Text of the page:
Agenda item

Housing Living Standards


In relation to the Housing Living Standards report included in the agenda, Debby Weller - Head of Housing Strategy & Policy, Michelle Greenidge – Private Sector Housing Manager, Mark Billings – Director of Housing and Gary Penticost – Director of Operational Assets were in attendance to answer Members’ questions. Members heard that all reported defects were identified by officers and photos taken.


Members sought clarification of the use of the word ‘adequate’ in relation to private sector housing, noting that some dwellings which passed scrutiny were far from acceptable. It was claimed that, in some cases, sub-standard accommodation had a valid gas safety certificate. Members enquired how private landlords could be made to adhere to the Council’s standards of accommodation.


In response to this, Members heard that a gas safety certificate was a legal requirement and checks had to be carried out on an annual basis. Old boilers did not necessarily need to be replaced if they were still working well. The Private Sector Housing Manager confirmed that a Housing Health and Safety Rating System (HHSRS) evaluation tool was used to identify hazards in a property – hazards were assessed against a set of criteria and, if they were not considered to be category 1 or 2 hazards, there was little the Council could legally do about them. At the request of Councillors, it was agreed that the Committee would be provided with a list of the 29 hazards against which properties were assessed. It was confirmed that gas operatives were required to appear on a list of Gas Safe registered operatives; the Council could ensure they were genuine by checking the list. As of 1 October 2022, landlords were also required to provide carbon dioxide detectors in their rented properties. Any landlords acting illegally were taking a huge risk, but little could be done about this unless a problem arose.


In reply to their questions, the Committee Members were informed that approximately 350 households in the Borough were currently in private temporary accommodation; about 100 of these dwellings had been inspected to date. It was not possible to visit every dwelling, but there was a new requirement for a contract with the local authority regarding standards. Members heard that the Council was part of a Pan-London programme ‘Setting the Standard’ which aimed to ensure bed & breakfasts and studio flats used by local authorities for nightly paid temporary accommodation met a decent level of quality and management standards. The Landlord Engagement Team also inspected family sized accommodation. It was important for the Council that temporary accommodation used was of a good standard.


Members enquired whether feedback from those in temporary accommodation was sought. It was confirmed that an officer contact was provided to enable people to report problems, but no feedback was collected at present. The Director of Housing agreed to explore ways in which this could be done.


With regards to Automatic Opening Vents (AOVs), Councillors were informed that these were generally required under building regulations for buildings over 6 storeys in height. The Government was moving towards a requirement for these, and the Committee endorsed this approach.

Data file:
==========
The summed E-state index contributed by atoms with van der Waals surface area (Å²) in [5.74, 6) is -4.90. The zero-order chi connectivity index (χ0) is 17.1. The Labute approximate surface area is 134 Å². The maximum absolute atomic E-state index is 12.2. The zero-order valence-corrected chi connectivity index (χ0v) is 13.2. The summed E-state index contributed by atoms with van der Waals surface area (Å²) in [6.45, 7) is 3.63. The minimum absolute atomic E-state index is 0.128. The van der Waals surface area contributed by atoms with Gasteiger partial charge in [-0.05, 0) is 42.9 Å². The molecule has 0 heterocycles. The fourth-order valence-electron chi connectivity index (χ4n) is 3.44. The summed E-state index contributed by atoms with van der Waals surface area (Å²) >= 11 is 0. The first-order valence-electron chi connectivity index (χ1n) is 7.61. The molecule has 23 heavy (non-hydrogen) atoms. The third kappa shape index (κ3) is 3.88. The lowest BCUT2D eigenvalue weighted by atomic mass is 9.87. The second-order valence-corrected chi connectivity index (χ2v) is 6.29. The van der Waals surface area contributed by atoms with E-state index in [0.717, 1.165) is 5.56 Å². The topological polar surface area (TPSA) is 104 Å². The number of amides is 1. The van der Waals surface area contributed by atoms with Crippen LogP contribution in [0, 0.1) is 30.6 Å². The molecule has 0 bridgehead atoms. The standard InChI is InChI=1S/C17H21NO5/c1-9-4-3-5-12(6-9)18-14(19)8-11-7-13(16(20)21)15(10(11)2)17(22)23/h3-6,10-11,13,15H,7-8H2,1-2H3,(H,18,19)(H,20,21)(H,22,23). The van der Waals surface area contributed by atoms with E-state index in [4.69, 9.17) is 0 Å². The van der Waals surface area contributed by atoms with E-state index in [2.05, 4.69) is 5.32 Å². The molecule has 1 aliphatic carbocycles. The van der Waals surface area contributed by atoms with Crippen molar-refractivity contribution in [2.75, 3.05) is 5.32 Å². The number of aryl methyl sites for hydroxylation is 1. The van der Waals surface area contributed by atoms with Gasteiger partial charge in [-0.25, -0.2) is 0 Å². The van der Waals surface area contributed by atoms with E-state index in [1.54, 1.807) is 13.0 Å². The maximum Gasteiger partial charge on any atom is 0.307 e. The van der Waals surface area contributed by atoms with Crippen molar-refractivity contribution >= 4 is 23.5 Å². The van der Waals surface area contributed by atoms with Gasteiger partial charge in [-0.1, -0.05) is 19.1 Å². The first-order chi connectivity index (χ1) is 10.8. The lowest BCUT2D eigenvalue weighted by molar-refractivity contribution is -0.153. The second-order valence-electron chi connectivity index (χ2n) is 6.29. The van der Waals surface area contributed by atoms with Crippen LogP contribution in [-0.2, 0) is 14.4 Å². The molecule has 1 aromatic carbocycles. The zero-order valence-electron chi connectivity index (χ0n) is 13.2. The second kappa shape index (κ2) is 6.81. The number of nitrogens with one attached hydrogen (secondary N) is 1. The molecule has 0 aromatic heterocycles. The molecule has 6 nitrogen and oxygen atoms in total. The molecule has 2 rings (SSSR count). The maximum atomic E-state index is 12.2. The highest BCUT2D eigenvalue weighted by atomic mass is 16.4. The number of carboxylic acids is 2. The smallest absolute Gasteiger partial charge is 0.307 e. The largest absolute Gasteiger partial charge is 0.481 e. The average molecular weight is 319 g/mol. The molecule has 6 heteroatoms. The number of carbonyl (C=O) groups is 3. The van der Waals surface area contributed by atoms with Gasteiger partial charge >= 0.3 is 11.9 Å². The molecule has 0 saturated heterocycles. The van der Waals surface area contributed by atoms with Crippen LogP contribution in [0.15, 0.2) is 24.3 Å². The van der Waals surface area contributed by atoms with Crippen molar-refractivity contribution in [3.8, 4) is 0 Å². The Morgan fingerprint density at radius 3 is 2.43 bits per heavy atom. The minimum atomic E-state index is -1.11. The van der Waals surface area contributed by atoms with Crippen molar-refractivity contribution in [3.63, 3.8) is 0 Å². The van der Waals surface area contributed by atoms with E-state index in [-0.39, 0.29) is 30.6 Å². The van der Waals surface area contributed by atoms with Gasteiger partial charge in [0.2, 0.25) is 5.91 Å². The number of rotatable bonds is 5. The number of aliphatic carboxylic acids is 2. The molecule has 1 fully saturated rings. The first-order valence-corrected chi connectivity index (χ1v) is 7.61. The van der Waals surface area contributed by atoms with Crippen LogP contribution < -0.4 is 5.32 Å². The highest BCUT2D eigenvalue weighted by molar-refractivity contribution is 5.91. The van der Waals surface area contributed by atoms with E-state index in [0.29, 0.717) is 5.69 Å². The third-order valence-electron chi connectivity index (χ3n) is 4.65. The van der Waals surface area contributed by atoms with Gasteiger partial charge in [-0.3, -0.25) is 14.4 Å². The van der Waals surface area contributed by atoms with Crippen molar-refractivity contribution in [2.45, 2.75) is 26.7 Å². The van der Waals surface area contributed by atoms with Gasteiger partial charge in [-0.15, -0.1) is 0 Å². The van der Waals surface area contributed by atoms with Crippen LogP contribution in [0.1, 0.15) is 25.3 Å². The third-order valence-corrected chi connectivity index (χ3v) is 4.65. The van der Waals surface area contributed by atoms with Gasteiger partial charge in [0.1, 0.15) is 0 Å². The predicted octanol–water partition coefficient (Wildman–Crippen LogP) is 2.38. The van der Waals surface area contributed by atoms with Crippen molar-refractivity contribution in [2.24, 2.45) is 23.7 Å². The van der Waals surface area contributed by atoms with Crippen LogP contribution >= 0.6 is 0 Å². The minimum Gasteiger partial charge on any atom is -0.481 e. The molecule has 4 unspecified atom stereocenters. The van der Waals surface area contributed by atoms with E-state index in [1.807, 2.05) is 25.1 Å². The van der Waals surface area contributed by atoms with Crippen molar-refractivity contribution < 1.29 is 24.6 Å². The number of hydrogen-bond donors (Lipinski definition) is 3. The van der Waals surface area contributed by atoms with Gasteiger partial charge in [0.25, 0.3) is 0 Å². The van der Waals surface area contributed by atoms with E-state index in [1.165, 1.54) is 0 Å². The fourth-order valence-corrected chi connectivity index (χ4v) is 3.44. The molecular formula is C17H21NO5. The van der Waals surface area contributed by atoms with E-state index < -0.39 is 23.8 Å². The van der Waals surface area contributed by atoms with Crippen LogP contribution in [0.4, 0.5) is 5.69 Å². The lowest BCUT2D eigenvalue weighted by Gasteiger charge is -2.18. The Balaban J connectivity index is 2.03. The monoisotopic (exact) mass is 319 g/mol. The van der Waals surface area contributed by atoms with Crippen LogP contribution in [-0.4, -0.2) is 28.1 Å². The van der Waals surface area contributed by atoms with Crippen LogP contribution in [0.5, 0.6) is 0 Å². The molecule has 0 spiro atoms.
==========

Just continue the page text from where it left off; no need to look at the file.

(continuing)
Members enquired how damp in houses let by the Council through housing associations could be reported. It was confirmed that the Private Sector Housing Team would be responsible for enforcing on this.


Noting that the team had carried out 300 inspections of properties under the Homes for Ukraine scheme between 1 April 2022 and 21 March 2023, Members enquired whether there would be extra capacity in the team to do more home inspections in the future. It was confirmed that this was not the case as the UK Government had provided funding for an extra officer to assist with the additional inspections at that time.


In response to further requests for clarification, Councillors heard that the Council did not write to all tenants who reported a problem at their accommodation. It was acknowledged that retaliatory evictions were a matter of concern, but these were very infrequent. It was agreed that more work could be done on the website to remind landlords of their responsibility to communicate with tenants.


Members sought clarity regarding the areas of greater population density mentioned on page 52 of the pack under item 38. It was confirmed that these figures were taken from national surveys and referred to dense areas in terms of population. It was noted that these areas tended to be less affluent, have more private rented dwellings etc – these factors coalesced to form greater issues and fed into areas where the Council had more activity.


At the request of the Committee, it was agreed that Councillors could have sight of both the ‘Spotlight’ report (mentioned on page 48 of the agenda pack) and the Council’s latest Damp and Mould leaflet (page 52).


In response to further questions from the Committee regarding the new damp, mould and condensation tracking system (page 50, item 37), Members were advised that the new system was used by the Council’s in-house repairs service. 115 new issues had been raised in February 2023.




1.    The Committee be provided with a list of the 29 hazards against which properties were assessed;

2.    The Director of Housing explore ways in which feedback from those in temporary accommodation could be sought;

3.    The Director of Housing explore ways in which the Council’s website could be amended to remind landlords of their responsibility to communicate with tenants;

4.    Councillors be provided with a copy of the ‘Spotlight’ report and the Council’s latest Damp and Mould leaflet; and

5.      The Committee noted the contents of the report and the actions being taken by officers.

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